Investigating the synergistic role of heavy metals in Arsenic-induced skin lesions in West Bengal, India


Background: Arsenic toxicity is one of the major health issues throughout the world. Approximately 108 countries that account for more than 230 million people worldwide are at high risk of arsenic poisoning mainly through drinking water and diet. Chronic exposure to arsenic causes several pathophysiological end-points including skin lesions, peripheral neuropathy, cancer, etc. In India, the population living in the lower Gangetic basin possesses a great risk of arsenicosis and other diseases. Scientists are trying to understand the gene-environmental interactions behind arsenic toxicity revealing the potential role of genetic variants of individuals. Few pieces of the literature showed that the population is not exposed to a mixture of metals. Hence, in this study, an attempt has been made to explore whether some other metals play a synergistic role in As-induced toxicity.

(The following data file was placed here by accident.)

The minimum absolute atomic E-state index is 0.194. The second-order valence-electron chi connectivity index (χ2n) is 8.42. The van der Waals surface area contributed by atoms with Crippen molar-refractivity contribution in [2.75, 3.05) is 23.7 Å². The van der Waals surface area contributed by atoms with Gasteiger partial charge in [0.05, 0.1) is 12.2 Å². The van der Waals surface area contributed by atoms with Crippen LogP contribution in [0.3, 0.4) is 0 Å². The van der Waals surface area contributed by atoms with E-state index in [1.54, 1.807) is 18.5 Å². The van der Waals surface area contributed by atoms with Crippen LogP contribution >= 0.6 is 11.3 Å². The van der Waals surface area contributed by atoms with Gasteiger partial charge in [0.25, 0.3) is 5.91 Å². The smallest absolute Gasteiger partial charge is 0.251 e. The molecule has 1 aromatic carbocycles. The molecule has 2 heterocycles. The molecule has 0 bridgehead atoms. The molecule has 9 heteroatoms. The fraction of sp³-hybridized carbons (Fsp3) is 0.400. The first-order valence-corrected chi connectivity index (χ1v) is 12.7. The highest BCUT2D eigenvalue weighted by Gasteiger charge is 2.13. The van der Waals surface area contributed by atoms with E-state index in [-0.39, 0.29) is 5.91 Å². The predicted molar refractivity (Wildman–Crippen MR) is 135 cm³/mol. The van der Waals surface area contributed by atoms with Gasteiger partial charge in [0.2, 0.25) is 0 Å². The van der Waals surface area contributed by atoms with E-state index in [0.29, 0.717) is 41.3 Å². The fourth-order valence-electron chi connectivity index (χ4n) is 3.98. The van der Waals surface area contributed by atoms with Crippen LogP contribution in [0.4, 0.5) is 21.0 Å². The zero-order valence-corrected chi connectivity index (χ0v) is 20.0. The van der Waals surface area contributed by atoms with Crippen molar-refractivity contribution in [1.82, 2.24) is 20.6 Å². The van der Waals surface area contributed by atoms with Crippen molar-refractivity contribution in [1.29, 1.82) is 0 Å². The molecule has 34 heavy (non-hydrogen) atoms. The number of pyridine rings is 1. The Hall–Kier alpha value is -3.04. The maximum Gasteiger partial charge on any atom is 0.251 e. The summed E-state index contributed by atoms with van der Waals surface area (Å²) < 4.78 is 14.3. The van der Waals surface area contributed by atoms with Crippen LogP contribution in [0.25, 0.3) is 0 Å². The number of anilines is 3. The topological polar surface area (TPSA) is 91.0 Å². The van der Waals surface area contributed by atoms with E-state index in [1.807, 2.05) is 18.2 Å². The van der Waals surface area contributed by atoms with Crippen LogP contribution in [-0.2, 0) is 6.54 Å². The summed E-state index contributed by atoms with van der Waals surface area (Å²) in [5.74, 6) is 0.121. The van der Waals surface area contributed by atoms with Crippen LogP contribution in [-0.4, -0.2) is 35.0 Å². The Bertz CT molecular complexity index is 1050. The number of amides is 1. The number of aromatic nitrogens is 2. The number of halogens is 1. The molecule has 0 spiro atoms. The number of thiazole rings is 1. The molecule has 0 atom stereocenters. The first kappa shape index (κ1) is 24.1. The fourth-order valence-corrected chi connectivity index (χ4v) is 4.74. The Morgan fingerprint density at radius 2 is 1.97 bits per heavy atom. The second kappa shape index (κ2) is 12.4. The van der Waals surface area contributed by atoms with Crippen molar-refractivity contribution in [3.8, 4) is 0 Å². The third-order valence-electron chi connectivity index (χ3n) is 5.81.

Methods: For this, an assessment of the level of heavy metals using ED-XRF in soil, vegetables from As-exposed areas along with quantification of the heavy metal concentration in human blood and hair of the As-exposed population were conducted.

Results: Results show the concentration of urinary arsenic is very high signifying the magnitude of the exposure. In addition to this, the levels of iron (Fe), copper (Cu), chromium (Cr) were found to be very high in soil and Fe, manganese (Mn), lead (Pb) in vegetables were exceeding the WHO/FAO recommended permissible limit. However, Fe and zinc (Zn) were predominantly high in whole blood and hair of the arsenic-exposed population when compared with the control population.

Conclusion: It can be confirmed that the population from Murshidabad is exposed to As and other heavy metals through drinking water as well as food. Particularly for this population, Fe, Zn and rubidium (Rb) may play a synergistic role in arsenic-induced toxicity. However, further studies on the large population-based investigation are required to establish the chemistry of the metal toxicity.

Authors: Shuvam Banerjee, Shrinjana Dhar, M Sudarshan, Anindita Chakraborty, Sandip Bhattacharjee, Pritha Bhattacharjee
; Full Source: Journal of trace elements in medicine and biology. 2022 Nov 11;75:127103. doi: 10.1016/j.jtemb.2022.127103.